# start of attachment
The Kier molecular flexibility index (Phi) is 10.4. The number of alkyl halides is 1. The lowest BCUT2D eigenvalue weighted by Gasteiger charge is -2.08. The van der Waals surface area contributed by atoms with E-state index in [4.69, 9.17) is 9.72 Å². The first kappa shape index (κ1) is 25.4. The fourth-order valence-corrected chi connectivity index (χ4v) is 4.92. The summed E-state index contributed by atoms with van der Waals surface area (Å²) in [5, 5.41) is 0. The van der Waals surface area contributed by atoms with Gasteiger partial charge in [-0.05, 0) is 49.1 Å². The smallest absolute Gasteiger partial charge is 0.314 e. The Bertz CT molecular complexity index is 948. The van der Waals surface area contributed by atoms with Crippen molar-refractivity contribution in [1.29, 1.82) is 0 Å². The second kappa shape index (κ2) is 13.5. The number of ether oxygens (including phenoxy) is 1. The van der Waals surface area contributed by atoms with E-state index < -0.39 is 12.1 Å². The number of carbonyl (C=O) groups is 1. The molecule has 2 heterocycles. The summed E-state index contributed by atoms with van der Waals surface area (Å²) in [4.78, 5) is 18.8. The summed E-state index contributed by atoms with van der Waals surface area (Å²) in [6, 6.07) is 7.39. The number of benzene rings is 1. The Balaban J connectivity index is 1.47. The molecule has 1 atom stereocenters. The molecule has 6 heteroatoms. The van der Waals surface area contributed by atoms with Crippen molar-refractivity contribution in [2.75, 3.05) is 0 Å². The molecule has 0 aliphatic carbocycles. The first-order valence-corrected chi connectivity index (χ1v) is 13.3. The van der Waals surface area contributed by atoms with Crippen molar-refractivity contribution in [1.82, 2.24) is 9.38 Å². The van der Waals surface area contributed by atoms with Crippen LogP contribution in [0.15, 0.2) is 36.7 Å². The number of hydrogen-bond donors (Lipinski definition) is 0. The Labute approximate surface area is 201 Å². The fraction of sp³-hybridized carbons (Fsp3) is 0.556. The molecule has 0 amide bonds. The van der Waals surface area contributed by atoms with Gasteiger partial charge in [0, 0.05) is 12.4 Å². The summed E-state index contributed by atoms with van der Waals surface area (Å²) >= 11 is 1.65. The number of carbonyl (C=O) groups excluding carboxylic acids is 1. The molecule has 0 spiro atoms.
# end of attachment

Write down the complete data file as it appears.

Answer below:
The Kier molecular flexibility index (Phi) is 10.4. The number of alkyl halides is 1. The lowest BCUT2D eigenvalue weighted by Gasteiger charge is -2.08. The van der Waals surface area contributed by atoms with E-state index in [4.69, 9.17) is 9.72 Å². The first kappa shape index (κ1) is 25.4. The fourth-order valence-corrected chi connectivity index (χ4v) is 4.92. The summed E-state index contributed by atoms with van der Waals surface area (Å²) in [5, 5.41) is 0. The van der Waals surface area contributed by atoms with Gasteiger partial charge in [-0.05, 0) is 49.1 Å². The smallest absolute Gasteiger partial charge is 0.314 e. The Bertz CT molecular complexity index is 948. The van der Waals surface area contributed by atoms with Crippen molar-refractivity contribution in [1.29, 1.82) is 0 Å². The second kappa shape index (κ2) is 13.5. The number of ether oxygens (including phenoxy) is 1. The van der Waals surface area contributed by atoms with E-state index < -0.39 is 12.1 Å². The number of carbonyl (C=O) groups is 1. The molecule has 2 heterocycles. The summed E-state index contributed by atoms with van der Waals surface area (Å²) in [4.78, 5) is 18.8. The summed E-state index contributed by atoms with van der Waals surface area (Å²) in [6, 6.07) is 7.39. The number of benzene rings is 1. The Balaban J connectivity index is 1.47. The molecule has 1 atom stereocenters. The molecule has 6 heteroatoms. The van der Waals surface area contributed by atoms with Crippen molar-refractivity contribution in [2.75, 3.05) is 0 Å². The molecule has 0 aliphatic carbocycles. The first-order valence-corrected chi connectivity index (χ1v) is 13.3. The van der Waals surface area contributed by atoms with Crippen molar-refractivity contribution in [1.82, 2.24) is 9.38 Å². The van der Waals surface area contributed by atoms with Crippen LogP contribution in [0.15, 0.2) is 36.7 Å². The number of hydrogen-bond donors (Lipinski definition) is 0. The Labute approximate surface area is 201 Å². The fraction of sp³-hybridized carbons (Fsp3) is 0.556. The molecule has 0 amide bonds. The van der Waals surface area contributed by atoms with Gasteiger partial charge in [0, 0.05) is 12.4 Å². The summed E-state index contributed by atoms with van der Waals surface area (Å²) >= 11 is 1.65. The number of carbonyl (C=O) groups excluding carboxylic acids is 1. The molecule has 0 spiro atoms.